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Tariff elimination, dispute resolution mechanism are EUSFTA highlights for Patec
WITH more than a decade of experience in Hungary under its belt, Singapore-based engineering solutions provider Patec certainly knows something about the pros and cons of operating in the vast European market.
The company started out building and designing mechanical stamping machines in Singapore, and later diversified into metal forming components for the hard disk drive and automotive industries. Recently, it has ventured into medical equipment trading and robotics products and services.
It established a components manufacturing facility in Hungary in 2008 at the request of its European clients, who wanted to reduce the timeline and inventory risks associated with the five-week process of shipping goods from Asia to Europe. Patec also has presence in Malaysia, Taiwan, Indonesia and China.
Deputy CEO Kelvin Wee, who was tasked with picking the country for Patec's European operations, says the region is a "wonderfully attractive" market for Singaporeans looking to invest in businesses there, companies seeking to expand and firms keen to bring European products or services to Singapore or Asia.
Largest single market
The European Union boasts strong engineering and design capabilities, as well as more than 500 million consumers, making it the world's largest single market. The number of countries packed into the relatively dense region also means one can reach multiple countries with just a few hours of driving.
Another bonus is the strength of the Singapore brand in overseas markets, which paves the way for local companies venturing abroad.
"The government has done a wonderful job of promoting the strength of the Singapore brand, its efficiency, performance and reliability," said Mr Wee. "Europeans in general welcome Singaporeans and Singapore companies."
With the European Union-Singapore Free Trade Agreement (EUSFTA) that has been in force since November 2019, Singapore firms have even more reason to seek out business opportunities there.
The EUSFTA's key benefits include the immediate elimination of tariffs for more than 80 per cent of Singapore's exports to the EU, more opportunities for Singapore companies to bid for government procurement projects in the region and an investment dispute resolution mechanism.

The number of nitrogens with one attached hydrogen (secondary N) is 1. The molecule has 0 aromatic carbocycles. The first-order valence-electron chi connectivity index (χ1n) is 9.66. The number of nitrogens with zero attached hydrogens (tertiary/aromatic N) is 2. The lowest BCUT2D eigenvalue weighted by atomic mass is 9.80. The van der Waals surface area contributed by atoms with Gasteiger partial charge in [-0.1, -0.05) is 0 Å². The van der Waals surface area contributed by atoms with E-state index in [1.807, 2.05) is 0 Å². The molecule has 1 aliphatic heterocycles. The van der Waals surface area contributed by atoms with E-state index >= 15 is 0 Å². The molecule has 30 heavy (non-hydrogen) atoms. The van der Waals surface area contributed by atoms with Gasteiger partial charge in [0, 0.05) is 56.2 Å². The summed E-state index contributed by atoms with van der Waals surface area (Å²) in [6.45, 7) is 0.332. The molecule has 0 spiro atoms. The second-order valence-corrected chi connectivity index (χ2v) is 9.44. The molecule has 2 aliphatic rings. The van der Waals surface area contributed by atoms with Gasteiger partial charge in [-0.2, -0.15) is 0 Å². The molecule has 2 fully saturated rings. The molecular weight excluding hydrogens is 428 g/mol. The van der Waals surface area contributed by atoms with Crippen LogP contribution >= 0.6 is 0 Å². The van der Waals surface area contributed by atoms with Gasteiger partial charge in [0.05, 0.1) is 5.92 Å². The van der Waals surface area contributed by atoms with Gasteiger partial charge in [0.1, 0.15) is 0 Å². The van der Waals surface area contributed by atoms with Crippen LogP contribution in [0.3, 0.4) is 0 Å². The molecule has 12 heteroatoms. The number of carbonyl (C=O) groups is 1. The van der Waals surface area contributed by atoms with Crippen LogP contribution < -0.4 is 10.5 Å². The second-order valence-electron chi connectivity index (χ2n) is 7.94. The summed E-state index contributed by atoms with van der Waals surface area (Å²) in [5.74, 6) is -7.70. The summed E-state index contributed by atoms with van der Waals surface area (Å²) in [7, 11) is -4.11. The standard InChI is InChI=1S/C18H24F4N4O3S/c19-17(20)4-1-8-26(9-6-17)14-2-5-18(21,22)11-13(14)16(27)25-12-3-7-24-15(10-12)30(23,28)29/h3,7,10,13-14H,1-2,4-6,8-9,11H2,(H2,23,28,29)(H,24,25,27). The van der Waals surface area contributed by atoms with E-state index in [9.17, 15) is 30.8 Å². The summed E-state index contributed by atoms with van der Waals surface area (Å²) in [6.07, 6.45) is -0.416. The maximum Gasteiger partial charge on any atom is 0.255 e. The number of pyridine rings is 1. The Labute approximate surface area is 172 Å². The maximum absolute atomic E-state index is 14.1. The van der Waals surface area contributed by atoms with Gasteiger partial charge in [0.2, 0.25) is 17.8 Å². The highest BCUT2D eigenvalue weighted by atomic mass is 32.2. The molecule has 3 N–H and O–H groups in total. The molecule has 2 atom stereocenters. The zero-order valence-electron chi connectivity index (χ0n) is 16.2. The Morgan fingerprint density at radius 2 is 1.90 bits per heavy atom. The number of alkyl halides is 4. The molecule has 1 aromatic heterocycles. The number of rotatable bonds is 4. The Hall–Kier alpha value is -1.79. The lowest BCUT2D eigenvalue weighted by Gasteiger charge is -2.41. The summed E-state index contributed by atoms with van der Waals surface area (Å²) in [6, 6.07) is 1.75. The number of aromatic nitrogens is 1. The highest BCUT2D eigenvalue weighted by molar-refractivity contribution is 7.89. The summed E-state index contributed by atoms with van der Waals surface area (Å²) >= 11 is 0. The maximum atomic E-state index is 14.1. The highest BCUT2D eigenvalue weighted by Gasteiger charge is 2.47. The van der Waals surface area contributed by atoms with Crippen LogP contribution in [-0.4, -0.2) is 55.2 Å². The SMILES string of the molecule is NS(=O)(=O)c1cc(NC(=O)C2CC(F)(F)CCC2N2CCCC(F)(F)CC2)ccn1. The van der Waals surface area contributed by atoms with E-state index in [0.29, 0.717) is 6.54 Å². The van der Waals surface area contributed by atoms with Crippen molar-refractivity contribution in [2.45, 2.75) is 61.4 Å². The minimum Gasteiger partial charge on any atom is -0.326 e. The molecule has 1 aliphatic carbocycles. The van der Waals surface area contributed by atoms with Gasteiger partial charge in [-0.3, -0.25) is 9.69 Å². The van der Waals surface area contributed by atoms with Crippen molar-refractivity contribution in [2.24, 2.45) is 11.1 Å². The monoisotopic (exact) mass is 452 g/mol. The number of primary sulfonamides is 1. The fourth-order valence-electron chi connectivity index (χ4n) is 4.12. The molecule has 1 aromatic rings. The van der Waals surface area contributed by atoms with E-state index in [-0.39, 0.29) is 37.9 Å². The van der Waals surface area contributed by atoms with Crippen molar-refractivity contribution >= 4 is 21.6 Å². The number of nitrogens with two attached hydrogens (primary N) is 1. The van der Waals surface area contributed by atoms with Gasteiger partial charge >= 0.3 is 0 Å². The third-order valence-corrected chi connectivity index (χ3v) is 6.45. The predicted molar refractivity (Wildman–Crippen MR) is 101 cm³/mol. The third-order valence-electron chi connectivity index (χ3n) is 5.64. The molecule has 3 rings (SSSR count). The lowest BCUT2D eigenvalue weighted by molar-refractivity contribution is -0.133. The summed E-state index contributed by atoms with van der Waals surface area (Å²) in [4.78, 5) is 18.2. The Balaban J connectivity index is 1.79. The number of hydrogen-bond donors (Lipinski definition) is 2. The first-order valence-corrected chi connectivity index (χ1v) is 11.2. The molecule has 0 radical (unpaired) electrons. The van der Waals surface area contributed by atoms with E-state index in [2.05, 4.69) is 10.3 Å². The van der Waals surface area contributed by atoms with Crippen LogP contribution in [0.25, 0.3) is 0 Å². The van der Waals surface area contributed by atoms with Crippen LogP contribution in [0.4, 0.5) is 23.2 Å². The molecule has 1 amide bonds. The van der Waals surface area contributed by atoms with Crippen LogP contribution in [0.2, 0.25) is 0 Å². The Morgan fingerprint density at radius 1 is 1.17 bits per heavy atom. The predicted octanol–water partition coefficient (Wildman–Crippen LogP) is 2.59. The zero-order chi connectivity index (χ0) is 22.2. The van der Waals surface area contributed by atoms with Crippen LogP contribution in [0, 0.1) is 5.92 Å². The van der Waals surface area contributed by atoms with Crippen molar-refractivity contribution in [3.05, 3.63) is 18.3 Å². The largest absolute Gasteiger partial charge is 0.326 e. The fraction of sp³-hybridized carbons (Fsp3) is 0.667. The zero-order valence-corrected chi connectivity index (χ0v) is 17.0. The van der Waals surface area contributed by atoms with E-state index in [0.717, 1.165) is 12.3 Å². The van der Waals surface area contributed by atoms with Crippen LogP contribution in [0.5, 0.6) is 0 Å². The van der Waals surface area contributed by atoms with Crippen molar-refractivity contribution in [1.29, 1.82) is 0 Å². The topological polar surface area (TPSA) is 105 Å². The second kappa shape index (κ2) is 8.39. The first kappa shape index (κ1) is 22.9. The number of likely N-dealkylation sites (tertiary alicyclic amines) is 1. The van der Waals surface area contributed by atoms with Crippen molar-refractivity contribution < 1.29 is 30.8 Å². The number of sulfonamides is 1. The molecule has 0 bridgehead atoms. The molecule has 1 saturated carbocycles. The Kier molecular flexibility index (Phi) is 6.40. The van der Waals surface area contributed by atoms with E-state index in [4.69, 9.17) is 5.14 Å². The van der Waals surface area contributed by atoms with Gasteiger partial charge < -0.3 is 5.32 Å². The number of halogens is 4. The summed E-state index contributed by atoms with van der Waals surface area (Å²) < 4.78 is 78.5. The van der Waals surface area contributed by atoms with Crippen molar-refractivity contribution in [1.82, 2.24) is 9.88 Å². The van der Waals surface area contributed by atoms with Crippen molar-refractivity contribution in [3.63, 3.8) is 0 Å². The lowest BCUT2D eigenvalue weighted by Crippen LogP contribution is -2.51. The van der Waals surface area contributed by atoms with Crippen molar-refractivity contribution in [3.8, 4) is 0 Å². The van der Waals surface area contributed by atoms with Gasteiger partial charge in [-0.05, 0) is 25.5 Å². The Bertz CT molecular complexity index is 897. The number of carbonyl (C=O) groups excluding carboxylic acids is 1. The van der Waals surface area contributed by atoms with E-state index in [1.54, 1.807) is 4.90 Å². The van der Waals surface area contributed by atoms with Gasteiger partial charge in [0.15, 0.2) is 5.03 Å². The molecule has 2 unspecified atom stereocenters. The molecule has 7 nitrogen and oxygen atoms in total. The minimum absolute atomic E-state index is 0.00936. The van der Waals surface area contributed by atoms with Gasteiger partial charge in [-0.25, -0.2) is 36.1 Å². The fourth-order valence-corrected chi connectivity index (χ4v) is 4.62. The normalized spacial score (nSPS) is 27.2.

Mr Wee noted that the EU has already reduced its import tariffs over the years, so Patec has been paying just 1.7 per cent tariffs on its products before the FTA. It is now able to lower its prices further to make its offerings more attractive.
The EUSFTA will reduce the need to take the legal route in pursuing claims or resolving disputes, which can be complicated and costly. In the past, companies would have to engage local lawyers for such cases and might choose to drop some disputes if the amount at stake is small in comparison to annual revenue.
Said Mr Wee: "Having a dispute resolution channel is definitely something that makes us feel a lot more comfortable. We hope we will not have to use it, but it's good to know that the option is there."
Although the tangible benefits of the EUSFTA may be limited for now, given how new the agreement is, Mr Wee feels that the psychological boost it provides to local firms should not be overlooked.
"Our company's point of view is always that we don't go somewhere because there's a grant or support; we go there because we believe that there's a market," he said.
"But it's very reassuring to see our government, the Ministry of Trade and Industry and the Ministry of Foreign Affairs support Singaporean companies being more competitive and involved in the European market. This support intrinsically boosts the confidence of Singaporean companies seeking partners or opportunities in Europe, knowing that our government is also focused on this."
Having a European manufacturing setup has boosted Patec's reputation and made it possible to respond more quickly to clients' needs, whether the products were manufactured in Europe or Asia, Mr Wee said.
"For manufacturing or industrial companies in general, one of the first questions that usually pop up is, 'Do you have service support locally?' Considering the time difference and distance, the time that it takes to send a technician or engineer over is sometimes not available to our industry."If we are supplying to automotive carmakers, operating with a just-in-time lean inventory system, nobody can afford to have a line down," he explained.
It will be easier for Singapore firms to venture to the EU now, but Mr Wee flags one challenge that the FTA won't be able to solve - the cultural differences between Europe and Singapore.
Singapore firms will need to adapt to local customs, and adjust their expectations for performance and how the business world there works.
They also should not assume that they can understand Europe as a whole from their experience in one or two European countries, given how diverse the region is.
"We spent a lot of time asking questions and listening to our local contacts, local government officials, friends, business associates there," Mr Wee said.
"One of the biggest lessons was to not bring comparisons of Singapore or Asia over. That really helps a lot, to not have an expectation that this is done this way at home, therefore it should be this way there."